LEAN UX explained

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LEAN UX explained

  1. 1. DIVANTE LTD | 02/03/2014 LEAN UX explained. Anna Lankauf
  2. 2. Let’s say you run an e-commerce company selling lingerie for men and women. Underwear by Claire Jones, Underwear by Juan Pablo Bravo , Decrease by Rediffusion from The Noun Project 2 You have observed a decreasing number of sales and revenue for a few months. What do you do?
  3. 3. You think of some ideas of changes in your estore that might help you, e.g.: Special offers, Bra fitting consultancy through the estore, Gift wrapping, New product categories like dresses and outwear. But which one would actually help for real? Discount by Ricardo Moreira, Headset by Marwa Boukarim, Gift by Andrew Richardson, Dress by iconoci from The Noun Project 3
  4. 4. You are unable to know which method would be the best. You need to test it! Signpost by Mister Pixel from The Noun Project 4 That’s when Lean UX comes in.
  5. 5. Lean User Experience is an approach in Interaction Design which tests different methods of achieving a goal (hypotheses)… Test Tube by Olivier Guin from The Noun Project 5 to find out which one would actually do it before any major investments in deploying it.
  6. 6. The goal: Significantly increased monthly revenue Considered methods of achieving the goal (hypotheses): Special offers, Bra fitting consultancy through the estore, Gift wrapping, New product categories like dresses and outwear. Target by Leinad Lehmko, Discount by Ricardo Moreira, Headset by Marwa Boukarim, Gift by Andrew Richardson, Dress by iconoci from The Noun Project 6
  7. 7. Lean User Experience process 7 BUILD DESIGN UNDERSTAND THE PROBLEM MEASURE LEARN INVESTMENT KNOWLEDGE INVESTMENT Light Bulb by Blake Thomas, Test Tube by Olivier Guin, Layout by vijay sekhar, Owl by Matthew Hock from The Noun Project.
  8. 8. We create an MVP, the smallest possible thing which can answer the question „Would Hypothesis 1 achieve our goal? We repeat the DESIGN–MEASSURE–LEARN loop until we confirm any hypothesis. This is called ITERATION. How can we test hypotheses? DESIGN MEASURE LEARN We collect real data from your users on how the MVP behaves. We look for a sign that the Hypothesis 1 is true. If we can’t find it, we go back and test another hypothesis. 8
  9. 9. Hypothesis: Bra fitting consultancy through the estore would make the online purchase of a bra safer regarding fit of the bra and size choice, which would cause sales increase. A sign which confirms the hypothesis: A statistically significant increase in a number of purchases initiated by the product pages with „Need a bra-fitting consultancy” button compared to the number of purchases initiated by product pages without the button. An example of a Minimum Viable Product (MVP) MVP: A „Need a bra-fitting consultancy” button right next to the size choice in half of the bra product pages. The button would do no more than just count how many times it has been clicked by a user. Need a bra-fitting consultancy? Choose your size: 32 A 34 C 34 D 38 D 9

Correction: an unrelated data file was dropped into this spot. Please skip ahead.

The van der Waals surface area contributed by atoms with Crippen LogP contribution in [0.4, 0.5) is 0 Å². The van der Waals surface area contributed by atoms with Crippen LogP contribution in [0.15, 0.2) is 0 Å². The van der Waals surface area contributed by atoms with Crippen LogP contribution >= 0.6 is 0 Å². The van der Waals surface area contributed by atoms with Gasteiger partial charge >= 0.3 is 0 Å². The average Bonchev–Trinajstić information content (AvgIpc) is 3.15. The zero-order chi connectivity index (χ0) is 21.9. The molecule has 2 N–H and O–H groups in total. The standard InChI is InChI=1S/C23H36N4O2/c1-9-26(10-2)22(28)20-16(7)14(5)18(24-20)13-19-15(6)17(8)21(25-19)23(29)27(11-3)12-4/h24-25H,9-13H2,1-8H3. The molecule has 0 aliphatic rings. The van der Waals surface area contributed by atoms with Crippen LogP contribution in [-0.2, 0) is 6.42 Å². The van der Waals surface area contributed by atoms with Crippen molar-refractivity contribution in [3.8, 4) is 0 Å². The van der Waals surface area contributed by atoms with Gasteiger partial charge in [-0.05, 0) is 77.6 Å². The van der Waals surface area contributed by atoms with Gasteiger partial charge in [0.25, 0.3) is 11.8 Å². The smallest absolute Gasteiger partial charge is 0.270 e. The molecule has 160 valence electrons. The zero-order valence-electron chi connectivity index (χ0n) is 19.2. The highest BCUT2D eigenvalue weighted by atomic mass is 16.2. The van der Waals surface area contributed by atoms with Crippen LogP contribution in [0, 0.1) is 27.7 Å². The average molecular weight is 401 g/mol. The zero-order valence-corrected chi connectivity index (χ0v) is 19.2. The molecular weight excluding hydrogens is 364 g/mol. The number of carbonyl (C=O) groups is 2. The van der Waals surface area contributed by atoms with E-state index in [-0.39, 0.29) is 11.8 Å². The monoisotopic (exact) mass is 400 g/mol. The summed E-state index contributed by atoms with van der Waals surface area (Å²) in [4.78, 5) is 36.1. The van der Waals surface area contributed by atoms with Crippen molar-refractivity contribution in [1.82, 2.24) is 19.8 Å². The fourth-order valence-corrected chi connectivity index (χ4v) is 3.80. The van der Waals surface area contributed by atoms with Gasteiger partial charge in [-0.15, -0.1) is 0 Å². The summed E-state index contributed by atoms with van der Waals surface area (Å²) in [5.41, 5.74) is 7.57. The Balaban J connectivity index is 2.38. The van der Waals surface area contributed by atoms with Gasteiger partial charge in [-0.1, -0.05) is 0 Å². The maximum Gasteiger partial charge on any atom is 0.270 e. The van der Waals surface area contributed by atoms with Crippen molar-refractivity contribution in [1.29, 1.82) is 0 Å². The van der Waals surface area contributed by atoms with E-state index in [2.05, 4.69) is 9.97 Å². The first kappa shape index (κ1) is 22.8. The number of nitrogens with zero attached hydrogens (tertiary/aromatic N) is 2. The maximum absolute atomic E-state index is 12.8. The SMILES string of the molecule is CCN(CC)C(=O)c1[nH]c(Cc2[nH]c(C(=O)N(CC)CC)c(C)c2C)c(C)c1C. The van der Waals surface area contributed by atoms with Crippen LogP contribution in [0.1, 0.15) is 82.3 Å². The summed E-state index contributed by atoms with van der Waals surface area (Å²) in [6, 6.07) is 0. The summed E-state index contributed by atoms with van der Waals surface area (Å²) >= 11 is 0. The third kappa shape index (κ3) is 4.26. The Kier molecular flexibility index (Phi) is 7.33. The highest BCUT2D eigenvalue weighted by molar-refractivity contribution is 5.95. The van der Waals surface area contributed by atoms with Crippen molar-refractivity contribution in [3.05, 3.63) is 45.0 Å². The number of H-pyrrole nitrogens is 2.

10. 10. Building an MVP is much cheaper and faster than a full-scale feature or a service. By testing it, you know if you have taken the right turn in your business much sooner. 10Piggy Bank by Patrick Brentano, Turn by Alex AS from The Noun Project
  11. 11. You can test which method would increase your revenue before you invest in: building a new feature, building a new service, building a new distribution channel, hiring new people. And save a lot of money. 11
  12. 12. Benefits Take minimum risk of new investments. Changes which won’t be benefitial enough to your business will be detected early in the process and iterated until they make your business grow. You won’t deploy features which are doubtful or derive from premonitions. Minimize the time necessary to make right decisions. Getting to the right point will take less time, since you thoroughly test all the new features in your ecommerce and launch only the ones which are benefitial to your business. No more time wasted on bad solutions any more. Make rational and accurate decisions. Testing and iterating based on hard data will minimize bad decisions. Be flexible to market changes. Respond accurately to any changing environment faster and be one step ahead from your competition. 90% Hour Glass by Laura Beggs, Statistics by Calvin Ng, Mountain Climbing by Juan Pablo Bravo from The Noun Project 12
  13. 13. Ready to give it a try? Contact us: 0048 727 400 789 info@divanteltd.com divanteltd.com/contact Link by David Waschbüsch from The Noun Project 13
  14. 14. Divante Ltd, Kościuszki Street 14, 50-038 Wrocław, Phone: +48 71 342 24 06, email: info@divanteltd.com • www.divanteltd.com

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